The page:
Small and large communications companies display very different reactions to Communications Minister David Cunliffe’s decision to return the recommendation on mobile termination rates back to Telecommunications Commissioner Douglas Webb for reconsideration.
This pushes an eventual decision comfortably to the other side of the election, as Slingshot founder Annette Presley points out.
“It appears that these are tactics being used to delay any decisions until after an election when everything may again change,” she says. “In the meantime the consumers suffer and Telecom and Vodafone benefit.
“I find it amazing that after16 months of investigation, during which time Vodafone and Telecom have continued to charge more than they should for calls to mobiles, an eleventh-hour voluntary offer from the mobile operators, the details of which are not publicly available, is being considered.”
Cunliffe says it would be inappropriate to disclose the details of the two mobile companies’ offers of a “commercial” solution, as these too will be referred to Webb for consideration.
The Minister makes it clear that he agrees with Webb’s basic decision that a termination rate of 15 cents a minute is an appropriate cut from the 27c/min currently charged. He is more doubtful, however, of the detail of the decision, which stipulates that the price control should not apply to “third-generation” networks for fear of stifling new investment, yet asserts that Telecom’s T3G is not a real 3G network because voice is carried on lesser bandwidth. Cunliffe has asked Webb to come up with a formula for differentiating between voice and higher-bandwidth data traffic in charging.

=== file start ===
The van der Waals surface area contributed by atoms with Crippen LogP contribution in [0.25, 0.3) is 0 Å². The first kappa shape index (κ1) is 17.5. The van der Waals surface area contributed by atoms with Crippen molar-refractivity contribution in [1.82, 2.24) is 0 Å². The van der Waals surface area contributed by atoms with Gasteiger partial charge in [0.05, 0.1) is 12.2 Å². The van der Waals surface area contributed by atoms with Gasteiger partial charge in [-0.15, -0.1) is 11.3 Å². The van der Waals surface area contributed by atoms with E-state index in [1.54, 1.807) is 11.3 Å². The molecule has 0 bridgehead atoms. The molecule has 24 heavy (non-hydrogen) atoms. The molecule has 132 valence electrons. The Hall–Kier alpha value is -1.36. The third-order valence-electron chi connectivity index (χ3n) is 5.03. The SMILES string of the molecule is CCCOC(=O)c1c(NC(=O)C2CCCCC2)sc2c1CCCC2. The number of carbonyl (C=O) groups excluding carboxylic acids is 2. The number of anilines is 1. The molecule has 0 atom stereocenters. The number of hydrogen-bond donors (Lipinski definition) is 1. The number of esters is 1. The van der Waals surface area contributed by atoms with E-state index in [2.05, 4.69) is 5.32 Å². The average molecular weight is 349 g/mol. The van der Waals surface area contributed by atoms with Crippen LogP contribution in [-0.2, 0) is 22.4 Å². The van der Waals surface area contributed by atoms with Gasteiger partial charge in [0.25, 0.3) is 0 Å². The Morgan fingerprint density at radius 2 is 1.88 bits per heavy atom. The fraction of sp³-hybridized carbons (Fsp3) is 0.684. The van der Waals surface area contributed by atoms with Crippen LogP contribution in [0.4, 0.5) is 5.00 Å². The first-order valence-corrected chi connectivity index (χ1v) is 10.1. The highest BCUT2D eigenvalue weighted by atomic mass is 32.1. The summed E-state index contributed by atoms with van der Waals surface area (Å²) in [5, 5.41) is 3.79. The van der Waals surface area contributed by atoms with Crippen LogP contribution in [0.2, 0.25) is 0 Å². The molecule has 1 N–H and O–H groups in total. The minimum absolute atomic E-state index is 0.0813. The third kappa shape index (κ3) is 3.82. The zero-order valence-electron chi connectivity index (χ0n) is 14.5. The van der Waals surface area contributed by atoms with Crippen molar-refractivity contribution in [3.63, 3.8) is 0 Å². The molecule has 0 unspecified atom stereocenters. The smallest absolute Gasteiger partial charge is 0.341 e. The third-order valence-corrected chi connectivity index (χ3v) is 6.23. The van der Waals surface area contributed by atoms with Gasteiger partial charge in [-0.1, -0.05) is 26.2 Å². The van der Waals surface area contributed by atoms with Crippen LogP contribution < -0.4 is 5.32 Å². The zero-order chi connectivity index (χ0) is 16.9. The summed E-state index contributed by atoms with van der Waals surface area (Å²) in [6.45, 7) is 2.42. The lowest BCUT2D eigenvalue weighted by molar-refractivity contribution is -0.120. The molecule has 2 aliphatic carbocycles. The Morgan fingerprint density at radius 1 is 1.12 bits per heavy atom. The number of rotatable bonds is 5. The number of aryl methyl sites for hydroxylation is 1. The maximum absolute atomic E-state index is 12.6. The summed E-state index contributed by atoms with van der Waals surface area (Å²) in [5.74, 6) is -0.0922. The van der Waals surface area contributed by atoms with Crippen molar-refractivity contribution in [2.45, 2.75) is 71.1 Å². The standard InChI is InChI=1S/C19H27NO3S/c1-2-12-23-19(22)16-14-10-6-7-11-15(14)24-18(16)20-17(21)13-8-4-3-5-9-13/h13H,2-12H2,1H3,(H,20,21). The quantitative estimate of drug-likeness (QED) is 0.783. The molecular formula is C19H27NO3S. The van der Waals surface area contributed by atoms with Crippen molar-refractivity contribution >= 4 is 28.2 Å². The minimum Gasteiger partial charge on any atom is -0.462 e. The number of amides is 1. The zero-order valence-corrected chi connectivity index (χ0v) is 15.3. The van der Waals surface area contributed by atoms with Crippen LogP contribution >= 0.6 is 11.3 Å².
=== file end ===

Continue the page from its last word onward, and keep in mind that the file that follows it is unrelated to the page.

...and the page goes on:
The proposals put forward by Telecom and Vodafone, although distinct, are similar, Cunliffe says, and involve the concept of a “blended 2G/3G rate” somewhere between the charge levels that the Commissioner envisaged allowing for the two types of network. While he declines to talk about the numbers, he says they are obviously low enough to merit consideration, but high enough not to spark immediate acceptance.
TelstraClear’s industry and regulatory affairs manager, Grant Forsyth, takes a more favourable view of the Minister’s decision. He also says he welcomes the commercial offers from Telecom and Vodafone, and looks forward to seeing the detail.
“Commercial offers should be considered in an open way, within the framework of regulation to ensure consumer-friendly outcomes are achieved,” Forsyth says.
“It’s important to remember that it took regulatory pressure to drive these commercial offers, and designating fixed-to-mobile termination will not preclude commercial offers and settlement. Regulation will ensure commercial agreements support the interests of end users.”